Noting with concern that the Comprehensive Nuclear Test Ban Treaty (CTBT), negotiated under United Nations auspices, had not yet entered into force seven years after its opening for signature, the latest update conference today called on 12 hold-out countries whose ratification is key to its operability to ratify it forthwith.
The cessation of tests and other nuclear explosions, by constraining development and qualitative improvement of nuclear weapons and ending development of advanced new types of nuclear weapons, constitutes an effective measure of nuclear disarmament and non-proliferation, the 2003 Conference on Facilitating the Entry into Force of CTBT said in a declaration at the end of a three day meeting in Vienna.
The conference stressed the particular importance of prompt signature and ratification by those whose ratification was needed for its entry into force, but who had not yet ratified the treaty, the declaration stated.
To date, 168 states have signed the treaty and 104 have ratified it, but it will enter into force only when all 44 States deemed to have nuclear potential ratify it. Of these, 12 have still to do so - China, Colombia, the Democratic People's Republic of Korea (DPRK), Democratic Republic of the Congo, Egypt, India, Indonesia, Iran, Israel, Pakistan, United States and Viet Nam.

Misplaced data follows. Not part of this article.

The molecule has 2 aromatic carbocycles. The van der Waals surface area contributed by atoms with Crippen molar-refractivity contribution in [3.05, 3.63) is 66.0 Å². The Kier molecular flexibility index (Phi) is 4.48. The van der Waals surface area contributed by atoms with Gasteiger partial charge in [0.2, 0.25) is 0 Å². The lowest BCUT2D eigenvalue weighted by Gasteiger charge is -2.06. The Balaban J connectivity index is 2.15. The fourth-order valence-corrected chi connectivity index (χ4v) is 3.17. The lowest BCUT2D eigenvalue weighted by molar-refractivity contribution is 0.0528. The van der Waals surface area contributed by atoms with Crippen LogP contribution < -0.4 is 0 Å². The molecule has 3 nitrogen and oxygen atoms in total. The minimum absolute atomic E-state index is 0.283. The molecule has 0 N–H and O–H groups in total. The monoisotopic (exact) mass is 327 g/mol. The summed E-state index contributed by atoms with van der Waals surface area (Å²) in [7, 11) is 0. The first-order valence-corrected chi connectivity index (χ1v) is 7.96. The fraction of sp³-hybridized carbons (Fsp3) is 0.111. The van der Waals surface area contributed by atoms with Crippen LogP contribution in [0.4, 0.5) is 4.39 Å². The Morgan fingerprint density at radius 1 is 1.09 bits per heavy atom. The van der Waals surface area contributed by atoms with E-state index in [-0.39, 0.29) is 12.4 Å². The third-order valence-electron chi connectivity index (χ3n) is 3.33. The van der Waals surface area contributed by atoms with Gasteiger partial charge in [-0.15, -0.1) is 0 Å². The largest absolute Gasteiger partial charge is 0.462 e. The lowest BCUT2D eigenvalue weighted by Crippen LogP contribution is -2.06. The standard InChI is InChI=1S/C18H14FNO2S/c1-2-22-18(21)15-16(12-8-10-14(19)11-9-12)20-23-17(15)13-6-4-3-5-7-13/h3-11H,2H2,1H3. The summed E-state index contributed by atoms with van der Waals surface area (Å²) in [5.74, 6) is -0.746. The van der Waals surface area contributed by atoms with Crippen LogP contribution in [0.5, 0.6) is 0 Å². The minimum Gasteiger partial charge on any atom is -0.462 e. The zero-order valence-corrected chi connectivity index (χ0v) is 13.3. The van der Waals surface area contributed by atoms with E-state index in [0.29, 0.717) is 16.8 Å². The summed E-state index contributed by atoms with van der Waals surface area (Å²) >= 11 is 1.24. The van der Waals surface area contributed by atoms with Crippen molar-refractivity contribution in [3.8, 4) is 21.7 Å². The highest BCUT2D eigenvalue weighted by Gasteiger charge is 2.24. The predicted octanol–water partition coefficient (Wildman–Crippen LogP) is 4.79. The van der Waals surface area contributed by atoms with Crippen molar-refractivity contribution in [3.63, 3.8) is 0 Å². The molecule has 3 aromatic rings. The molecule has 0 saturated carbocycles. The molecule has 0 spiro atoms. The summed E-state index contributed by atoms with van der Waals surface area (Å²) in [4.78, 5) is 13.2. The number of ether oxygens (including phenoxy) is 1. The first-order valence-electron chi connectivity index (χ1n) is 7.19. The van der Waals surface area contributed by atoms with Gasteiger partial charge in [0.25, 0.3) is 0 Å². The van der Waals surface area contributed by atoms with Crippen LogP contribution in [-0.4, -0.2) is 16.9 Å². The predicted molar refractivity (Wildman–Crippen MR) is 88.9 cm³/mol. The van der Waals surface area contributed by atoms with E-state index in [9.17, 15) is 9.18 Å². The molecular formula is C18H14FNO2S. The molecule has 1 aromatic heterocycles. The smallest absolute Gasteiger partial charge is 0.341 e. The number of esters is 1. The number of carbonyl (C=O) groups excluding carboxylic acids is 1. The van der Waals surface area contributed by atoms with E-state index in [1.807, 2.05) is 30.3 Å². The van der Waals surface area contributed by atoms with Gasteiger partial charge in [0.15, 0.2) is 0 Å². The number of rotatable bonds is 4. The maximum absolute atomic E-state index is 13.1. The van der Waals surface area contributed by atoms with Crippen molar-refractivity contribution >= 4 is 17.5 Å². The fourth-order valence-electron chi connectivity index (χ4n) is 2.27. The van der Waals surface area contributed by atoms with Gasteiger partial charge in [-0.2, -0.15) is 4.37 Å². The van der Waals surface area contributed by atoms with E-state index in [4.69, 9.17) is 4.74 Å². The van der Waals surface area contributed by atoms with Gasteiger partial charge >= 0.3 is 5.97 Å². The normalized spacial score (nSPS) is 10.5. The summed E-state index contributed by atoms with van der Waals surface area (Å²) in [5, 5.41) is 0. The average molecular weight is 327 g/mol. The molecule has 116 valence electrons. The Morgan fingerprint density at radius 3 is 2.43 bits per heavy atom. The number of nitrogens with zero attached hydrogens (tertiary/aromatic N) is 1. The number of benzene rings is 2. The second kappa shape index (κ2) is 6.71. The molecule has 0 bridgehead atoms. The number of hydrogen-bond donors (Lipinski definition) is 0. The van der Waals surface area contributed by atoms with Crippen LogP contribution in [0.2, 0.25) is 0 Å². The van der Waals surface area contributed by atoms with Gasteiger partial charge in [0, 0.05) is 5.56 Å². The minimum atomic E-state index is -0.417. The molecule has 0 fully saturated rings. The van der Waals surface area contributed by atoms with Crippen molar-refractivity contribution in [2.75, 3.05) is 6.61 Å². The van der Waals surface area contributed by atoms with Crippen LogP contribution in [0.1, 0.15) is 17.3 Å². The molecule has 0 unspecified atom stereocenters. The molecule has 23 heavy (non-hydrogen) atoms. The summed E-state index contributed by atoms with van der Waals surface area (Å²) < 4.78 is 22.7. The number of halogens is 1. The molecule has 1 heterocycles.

In a message to the conference on the opening day UN Secretary-General Kofi Annan singled out the DPRK by name in his appeal for the 12 hold-out states to ratify the treaty. The DPRK withdrew from the Nuclear Non-Proliferation Treaty (NPT) at the beginning of the year and has since been reported to have said it would develop nuclear weapons and might carry out tests.
Noting that international developments had occurred since the 2001 entry into force Conference which made the Treaty’s entry into force as urgent today as when it was negotiated, the Conference reaffirmed that the CTBT had an essential role to play in strengthening global peace and security, the declaration said.
The prevention of the proliferation of weapons of mass destruction was one of the most important challenges facing the world, it added.